Tuesday, August 28, 2007
A Tufts University dean on Monday reversed a campus board's requirement that a student-run conservative journal include authors' names with articles - a rule imposed after the magazine published an unbylined parody that many found racist.It is still pursuing charges of harassment and hostile environment against the newspaper. The paper is also facing charges from a Muslim student group (Mike blogged this last May) that hopefully will also be dispensed with. The harassment charge was discussed in this letter by The FIRE's Greg Lukianoff last May. If the school is truly committed to free speech, it would recognize the difference between actually putting a stick in someone's eye and satire.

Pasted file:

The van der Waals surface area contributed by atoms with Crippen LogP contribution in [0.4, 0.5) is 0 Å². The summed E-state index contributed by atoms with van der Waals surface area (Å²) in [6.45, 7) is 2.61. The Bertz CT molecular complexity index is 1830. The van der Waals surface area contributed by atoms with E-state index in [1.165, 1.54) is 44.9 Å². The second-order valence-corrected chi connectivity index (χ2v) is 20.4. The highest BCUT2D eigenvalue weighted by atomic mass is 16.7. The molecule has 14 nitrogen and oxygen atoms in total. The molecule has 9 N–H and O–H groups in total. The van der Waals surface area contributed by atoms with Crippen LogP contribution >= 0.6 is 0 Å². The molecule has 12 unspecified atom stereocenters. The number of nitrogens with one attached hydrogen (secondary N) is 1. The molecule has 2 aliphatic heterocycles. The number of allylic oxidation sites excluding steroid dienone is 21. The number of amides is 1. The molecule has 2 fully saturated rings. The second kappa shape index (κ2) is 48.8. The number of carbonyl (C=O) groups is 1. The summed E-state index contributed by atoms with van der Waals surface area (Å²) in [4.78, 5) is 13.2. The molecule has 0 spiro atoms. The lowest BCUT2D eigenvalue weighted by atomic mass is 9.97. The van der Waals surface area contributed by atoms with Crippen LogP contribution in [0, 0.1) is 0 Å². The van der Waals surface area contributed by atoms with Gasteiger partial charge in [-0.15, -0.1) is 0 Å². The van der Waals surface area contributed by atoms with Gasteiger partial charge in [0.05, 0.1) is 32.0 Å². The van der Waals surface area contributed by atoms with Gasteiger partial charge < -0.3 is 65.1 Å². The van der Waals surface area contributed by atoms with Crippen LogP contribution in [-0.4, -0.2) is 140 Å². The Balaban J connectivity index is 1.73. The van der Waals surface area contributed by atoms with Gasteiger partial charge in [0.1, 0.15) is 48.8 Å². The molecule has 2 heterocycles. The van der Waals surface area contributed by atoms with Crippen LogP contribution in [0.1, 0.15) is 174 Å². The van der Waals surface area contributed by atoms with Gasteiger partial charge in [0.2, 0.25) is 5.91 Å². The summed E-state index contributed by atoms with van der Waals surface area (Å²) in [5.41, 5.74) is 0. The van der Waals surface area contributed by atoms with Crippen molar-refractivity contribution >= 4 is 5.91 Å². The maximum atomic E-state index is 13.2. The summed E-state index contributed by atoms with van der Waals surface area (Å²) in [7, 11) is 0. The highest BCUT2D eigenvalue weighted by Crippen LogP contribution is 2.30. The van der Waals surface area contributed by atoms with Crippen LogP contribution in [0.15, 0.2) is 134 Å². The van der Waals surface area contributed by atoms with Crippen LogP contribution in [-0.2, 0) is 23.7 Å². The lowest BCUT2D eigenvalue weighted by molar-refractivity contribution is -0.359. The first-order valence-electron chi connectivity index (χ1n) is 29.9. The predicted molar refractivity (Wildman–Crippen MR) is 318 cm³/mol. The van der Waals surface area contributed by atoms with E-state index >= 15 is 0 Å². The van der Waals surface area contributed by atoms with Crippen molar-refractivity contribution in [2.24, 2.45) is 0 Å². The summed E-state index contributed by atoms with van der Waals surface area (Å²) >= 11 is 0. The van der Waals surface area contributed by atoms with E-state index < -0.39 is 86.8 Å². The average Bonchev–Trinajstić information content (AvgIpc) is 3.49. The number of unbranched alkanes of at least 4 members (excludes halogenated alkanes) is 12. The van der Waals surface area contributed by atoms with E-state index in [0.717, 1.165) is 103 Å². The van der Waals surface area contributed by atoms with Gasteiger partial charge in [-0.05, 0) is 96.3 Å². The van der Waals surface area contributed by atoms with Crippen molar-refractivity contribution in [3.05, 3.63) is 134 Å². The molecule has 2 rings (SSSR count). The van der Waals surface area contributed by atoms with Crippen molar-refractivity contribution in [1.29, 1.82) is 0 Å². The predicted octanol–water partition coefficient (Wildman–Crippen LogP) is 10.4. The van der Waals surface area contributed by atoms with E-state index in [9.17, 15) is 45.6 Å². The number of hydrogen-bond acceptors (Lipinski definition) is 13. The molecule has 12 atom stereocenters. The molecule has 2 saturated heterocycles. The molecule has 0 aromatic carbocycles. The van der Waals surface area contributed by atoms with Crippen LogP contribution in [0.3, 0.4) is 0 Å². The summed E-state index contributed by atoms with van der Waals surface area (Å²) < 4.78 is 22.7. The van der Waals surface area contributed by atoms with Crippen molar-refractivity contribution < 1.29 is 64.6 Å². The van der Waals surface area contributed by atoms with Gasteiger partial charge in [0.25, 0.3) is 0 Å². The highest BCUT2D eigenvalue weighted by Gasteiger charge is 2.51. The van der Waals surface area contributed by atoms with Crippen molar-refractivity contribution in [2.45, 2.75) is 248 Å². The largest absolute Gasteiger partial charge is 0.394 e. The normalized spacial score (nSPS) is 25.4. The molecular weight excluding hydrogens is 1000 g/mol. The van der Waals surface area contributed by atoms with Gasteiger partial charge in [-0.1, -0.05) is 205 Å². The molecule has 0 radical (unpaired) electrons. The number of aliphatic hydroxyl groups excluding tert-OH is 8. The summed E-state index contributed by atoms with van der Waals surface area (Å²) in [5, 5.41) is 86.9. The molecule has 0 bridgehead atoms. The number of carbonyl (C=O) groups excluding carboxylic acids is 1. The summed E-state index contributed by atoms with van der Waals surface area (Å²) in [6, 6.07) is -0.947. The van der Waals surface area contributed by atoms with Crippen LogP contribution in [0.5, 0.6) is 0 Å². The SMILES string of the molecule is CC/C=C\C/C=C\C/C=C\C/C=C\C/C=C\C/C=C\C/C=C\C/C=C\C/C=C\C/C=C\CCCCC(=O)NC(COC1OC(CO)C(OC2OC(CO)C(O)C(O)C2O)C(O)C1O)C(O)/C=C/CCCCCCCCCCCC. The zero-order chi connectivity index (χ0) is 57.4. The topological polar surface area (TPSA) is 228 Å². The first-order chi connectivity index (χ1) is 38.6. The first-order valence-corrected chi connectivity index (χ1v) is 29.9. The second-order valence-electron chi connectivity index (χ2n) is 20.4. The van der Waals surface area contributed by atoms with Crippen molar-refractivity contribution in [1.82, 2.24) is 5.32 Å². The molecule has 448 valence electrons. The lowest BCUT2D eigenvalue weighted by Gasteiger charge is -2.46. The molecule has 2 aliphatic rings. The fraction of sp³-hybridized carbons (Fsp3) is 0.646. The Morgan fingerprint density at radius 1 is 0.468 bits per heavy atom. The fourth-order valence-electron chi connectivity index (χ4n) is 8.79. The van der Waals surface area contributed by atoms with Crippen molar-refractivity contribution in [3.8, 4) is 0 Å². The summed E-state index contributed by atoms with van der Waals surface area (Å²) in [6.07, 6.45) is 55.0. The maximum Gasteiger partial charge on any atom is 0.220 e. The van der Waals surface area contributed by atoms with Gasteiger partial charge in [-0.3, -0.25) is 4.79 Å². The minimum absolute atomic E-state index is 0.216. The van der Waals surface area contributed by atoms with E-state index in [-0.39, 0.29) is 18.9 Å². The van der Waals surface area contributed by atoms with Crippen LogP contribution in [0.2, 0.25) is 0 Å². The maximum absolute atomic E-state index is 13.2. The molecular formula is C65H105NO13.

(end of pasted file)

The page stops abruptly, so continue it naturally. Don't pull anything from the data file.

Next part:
James Glaser, the private school's dean of undergraduate education, said the byline requirement was an unfair restriction on free speech, a view echoed by Tufts President Lawrence Bacow in a statement issued before the start of a new school year.
Glaser ruled on an appeal by the publication, The Primary Source, of a decision last spring by the Committee on Student Life. The panel, a board of professors and students that hears complaints against campus groups, took issue with The Primary Source's Christmas carol parody called "O Come All Ye Black Folk."
"Imposing such a (byline) provision on one publication in the context of a judicial decision can only be construed as punishment of unpopular speech," Glaser wrote in his decision. "To protect freedom of expression at Tufts, I must reverse this aspect of the outcome."
Labels: higher education